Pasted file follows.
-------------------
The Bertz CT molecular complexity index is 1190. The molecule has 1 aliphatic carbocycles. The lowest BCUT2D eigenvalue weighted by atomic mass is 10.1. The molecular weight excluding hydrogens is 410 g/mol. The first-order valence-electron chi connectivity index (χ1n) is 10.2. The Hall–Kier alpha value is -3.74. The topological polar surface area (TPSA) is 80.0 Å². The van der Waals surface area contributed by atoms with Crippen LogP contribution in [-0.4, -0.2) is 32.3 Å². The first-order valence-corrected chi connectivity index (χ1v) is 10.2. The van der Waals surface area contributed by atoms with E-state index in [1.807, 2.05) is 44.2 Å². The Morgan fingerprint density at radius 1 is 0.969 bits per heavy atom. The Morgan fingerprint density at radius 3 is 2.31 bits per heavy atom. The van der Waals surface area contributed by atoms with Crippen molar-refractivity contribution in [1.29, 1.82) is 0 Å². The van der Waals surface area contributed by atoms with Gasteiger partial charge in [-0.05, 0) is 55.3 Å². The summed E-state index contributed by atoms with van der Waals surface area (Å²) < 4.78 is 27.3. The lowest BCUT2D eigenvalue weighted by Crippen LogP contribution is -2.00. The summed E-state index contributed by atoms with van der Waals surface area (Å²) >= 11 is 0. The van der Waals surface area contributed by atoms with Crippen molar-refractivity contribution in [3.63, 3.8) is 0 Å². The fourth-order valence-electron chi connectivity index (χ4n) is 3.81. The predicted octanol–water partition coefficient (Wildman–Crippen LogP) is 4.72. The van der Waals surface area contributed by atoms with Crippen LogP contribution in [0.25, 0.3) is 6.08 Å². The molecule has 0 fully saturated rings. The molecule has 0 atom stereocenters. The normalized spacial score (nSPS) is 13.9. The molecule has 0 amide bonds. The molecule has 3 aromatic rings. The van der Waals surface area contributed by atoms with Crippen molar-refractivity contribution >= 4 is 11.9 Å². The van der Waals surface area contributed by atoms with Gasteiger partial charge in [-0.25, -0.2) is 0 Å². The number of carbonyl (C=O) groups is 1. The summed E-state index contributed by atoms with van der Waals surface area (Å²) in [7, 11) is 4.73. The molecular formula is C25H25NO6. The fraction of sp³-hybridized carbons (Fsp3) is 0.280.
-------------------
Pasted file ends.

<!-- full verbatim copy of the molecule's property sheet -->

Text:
The Bertz CT molecular complexity index is 1190. The molecule has 1 aliphatic carbocycles. The lowest BCUT2D eigenvalue weighted by atomic mass is 10.1. The molecular weight excluding hydrogens is 410 g/mol. The first-order valence-electron chi connectivity index (χ1n) is 10.2. The Hall–Kier alpha value is -3.74. The topological polar surface area (TPSA) is 80.0 Å². The van der Waals surface area contributed by atoms with Crippen LogP contribution in [-0.4, -0.2) is 32.3 Å². The first-order valence-corrected chi connectivity index (χ1v) is 10.2. The van der Waals surface area contributed by atoms with E-state index in [1.807, 2.05) is 44.2 Å². The Morgan fingerprint density at radius 1 is 0.969 bits per heavy atom. The Morgan fingerprint density at radius 3 is 2.31 bits per heavy atom. The van der Waals surface area contributed by atoms with Crippen molar-refractivity contribution in [1.29, 1.82) is 0 Å². The van der Waals surface area contributed by atoms with Gasteiger partial charge in [-0.05, 0) is 55.3 Å². The summed E-state index contributed by atoms with van der Waals surface area (Å²) < 4.78 is 27.3. The lowest BCUT2D eigenvalue weighted by Crippen LogP contribution is -2.00. The summed E-state index contributed by atoms with van der Waals surface area (Å²) >= 11 is 0. The van der Waals surface area contributed by atoms with Crippen molar-refractivity contribution in [3.63, 3.8) is 0 Å². The fourth-order valence-electron chi connectivity index (χ4n) is 3.81. The predicted octanol–water partition coefficient (Wildman–Crippen LogP) is 4.72. The van der Waals surface area contributed by atoms with Crippen LogP contribution in [0.25, 0.3) is 6.08 Å². The molecule has 0 fully saturated rings. The molecule has 0 atom stereocenters. The normalized spacial score (nSPS) is 13.9. The molecule has 0 amide bonds. The molecule has 3 aromatic rings. The van der Waals surface area contributed by atoms with Crippen molar-refractivity contribution >= 4 is 11.9 Å². The van der Waals surface area contributed by atoms with Gasteiger partial charge in [-0.25, -0.2) is 0 Å². The number of carbonyl (C=O) groups is 1. The summed E-state index contributed by atoms with van der Waals surface area (Å²) in [7, 11) is 4.73. The molecular formula is C25H25NO6. The fraction of sp³-hybridized carbons (Fsp3) is 0.280.